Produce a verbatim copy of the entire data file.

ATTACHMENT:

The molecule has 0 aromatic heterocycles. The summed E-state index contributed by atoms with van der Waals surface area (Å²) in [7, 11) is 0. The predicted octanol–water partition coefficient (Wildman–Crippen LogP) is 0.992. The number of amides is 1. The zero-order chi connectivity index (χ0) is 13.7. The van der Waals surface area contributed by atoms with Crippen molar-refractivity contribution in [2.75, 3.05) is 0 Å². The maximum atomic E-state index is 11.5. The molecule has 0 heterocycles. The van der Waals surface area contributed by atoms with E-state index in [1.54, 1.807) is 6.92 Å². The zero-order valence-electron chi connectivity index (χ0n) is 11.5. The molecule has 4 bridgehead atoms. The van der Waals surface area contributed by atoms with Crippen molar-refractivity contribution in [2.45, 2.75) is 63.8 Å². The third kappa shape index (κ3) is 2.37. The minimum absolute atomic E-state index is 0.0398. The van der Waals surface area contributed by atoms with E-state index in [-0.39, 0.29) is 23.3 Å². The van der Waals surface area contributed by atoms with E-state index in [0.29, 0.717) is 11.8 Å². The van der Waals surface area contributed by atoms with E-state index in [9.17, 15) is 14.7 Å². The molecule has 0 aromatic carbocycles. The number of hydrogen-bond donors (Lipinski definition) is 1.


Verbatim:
The molecule has 0 aromatic heterocycles. The summed E-state index contributed by atoms with van der Waals surface area (Å²) in [7, 11) is 0. The predicted octanol–water partition coefficient (Wildman–Crippen LogP) is 0.992. The number of amides is 1. The zero-order chi connectivity index (χ0) is 13.7. The van der Waals surface area contributed by atoms with Crippen molar-refractivity contribution in [2.75, 3.05) is 0 Å². The maximum atomic E-state index is 11.5. The molecule has 0 heterocycles. The van der Waals surface area contributed by atoms with E-state index in [1.54, 1.807) is 6.92 Å². The zero-order valence-electron chi connectivity index (χ0n) is 11.5. The molecule has 4 bridgehead atoms. The van der Waals surface area contributed by atoms with Crippen molar-refractivity contribution in [2.45, 2.75) is 63.8 Å². The third kappa shape index (κ3) is 2.37. The minimum absolute atomic E-state index is 0.0398. The van der Waals surface area contributed by atoms with E-state index in [-0.39, 0.29) is 23.3 Å². The van der Waals surface area contributed by atoms with E-state index in [0.29, 0.717) is 11.8 Å². The van der Waals surface area contributed by atoms with E-state index in [9.17, 15) is 14.7 Å². The molecule has 0 aromatic carbocycles. The number of hydrogen-bond donors (Lipinski definition) is 1.